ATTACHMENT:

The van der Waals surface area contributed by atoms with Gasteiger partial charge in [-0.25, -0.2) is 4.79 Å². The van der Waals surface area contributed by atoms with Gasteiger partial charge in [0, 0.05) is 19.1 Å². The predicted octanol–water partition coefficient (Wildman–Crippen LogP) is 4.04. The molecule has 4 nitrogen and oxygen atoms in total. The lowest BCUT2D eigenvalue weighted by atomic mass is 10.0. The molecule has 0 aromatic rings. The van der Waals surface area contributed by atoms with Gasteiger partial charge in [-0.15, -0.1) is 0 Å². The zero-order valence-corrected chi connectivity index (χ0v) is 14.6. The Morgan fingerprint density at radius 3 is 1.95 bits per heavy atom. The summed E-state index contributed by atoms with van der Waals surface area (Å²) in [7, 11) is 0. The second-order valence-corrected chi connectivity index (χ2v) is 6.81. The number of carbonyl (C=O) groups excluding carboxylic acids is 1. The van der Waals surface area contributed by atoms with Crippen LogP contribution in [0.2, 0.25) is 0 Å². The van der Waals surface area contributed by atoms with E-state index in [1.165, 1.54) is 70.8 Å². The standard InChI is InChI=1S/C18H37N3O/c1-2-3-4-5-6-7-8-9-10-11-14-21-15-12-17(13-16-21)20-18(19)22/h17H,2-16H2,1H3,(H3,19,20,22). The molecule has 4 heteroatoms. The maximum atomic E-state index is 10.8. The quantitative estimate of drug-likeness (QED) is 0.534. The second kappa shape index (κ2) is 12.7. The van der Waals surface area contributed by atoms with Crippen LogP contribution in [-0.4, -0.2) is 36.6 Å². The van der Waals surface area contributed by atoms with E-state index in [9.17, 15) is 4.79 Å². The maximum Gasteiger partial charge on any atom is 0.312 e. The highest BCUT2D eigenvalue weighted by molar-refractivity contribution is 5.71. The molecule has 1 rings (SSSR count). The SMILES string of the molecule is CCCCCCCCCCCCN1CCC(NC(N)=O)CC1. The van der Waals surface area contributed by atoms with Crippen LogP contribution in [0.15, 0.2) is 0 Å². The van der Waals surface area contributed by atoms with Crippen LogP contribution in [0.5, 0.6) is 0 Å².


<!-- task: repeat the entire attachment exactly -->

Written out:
The van der Waals surface area contributed by atoms with Gasteiger partial charge in [-0.25, -0.2) is 4.79 Å². The van der Waals surface area contributed by atoms with Gasteiger partial charge in [0, 0.05) is 19.1 Å². The predicted octanol–water partition coefficient (Wildman–Crippen LogP) is 4.04. The molecule has 4 nitrogen and oxygen atoms in total. The lowest BCUT2D eigenvalue weighted by atomic mass is 10.0. The molecule has 0 aromatic rings. The van der Waals surface area contributed by atoms with Gasteiger partial charge in [-0.15, -0.1) is 0 Å². The zero-order valence-corrected chi connectivity index (χ0v) is 14.6. The Morgan fingerprint density at radius 3 is 1.95 bits per heavy atom. The summed E-state index contributed by atoms with van der Waals surface area (Å²) in [7, 11) is 0. The second-order valence-corrected chi connectivity index (χ2v) is 6.81. The number of carbonyl (C=O) groups excluding carboxylic acids is 1. The van der Waals surface area contributed by atoms with Crippen LogP contribution in [0.2, 0.25) is 0 Å². The van der Waals surface area contributed by atoms with E-state index in [1.165, 1.54) is 70.8 Å². The standard InChI is InChI=1S/C18H37N3O/c1-2-3-4-5-6-7-8-9-10-11-14-21-15-12-17(13-16-21)20-18(19)22/h17H,2-16H2,1H3,(H3,19,20,22). The molecule has 4 heteroatoms. The maximum atomic E-state index is 10.8. The quantitative estimate of drug-likeness (QED) is 0.534. The second kappa shape index (κ2) is 12.7. The van der Waals surface area contributed by atoms with Crippen LogP contribution in [-0.4, -0.2) is 36.6 Å². The van der Waals surface area contributed by atoms with E-state index in [9.17, 15) is 4.79 Å². The maximum Gasteiger partial charge on any atom is 0.312 e. The highest BCUT2D eigenvalue weighted by molar-refractivity contribution is 5.71. The molecule has 1 rings (SSSR count). The SMILES string of the molecule is CCCCCCCCCCCCN1CCC(NC(N)=O)CC1. The van der Waals surface area contributed by atoms with Crippen LogP contribution in [0.15, 0.2) is 0 Å². The van der Waals surface area contributed by atoms with Crippen LogP contribution in [0.5, 0.6) is 0 Å².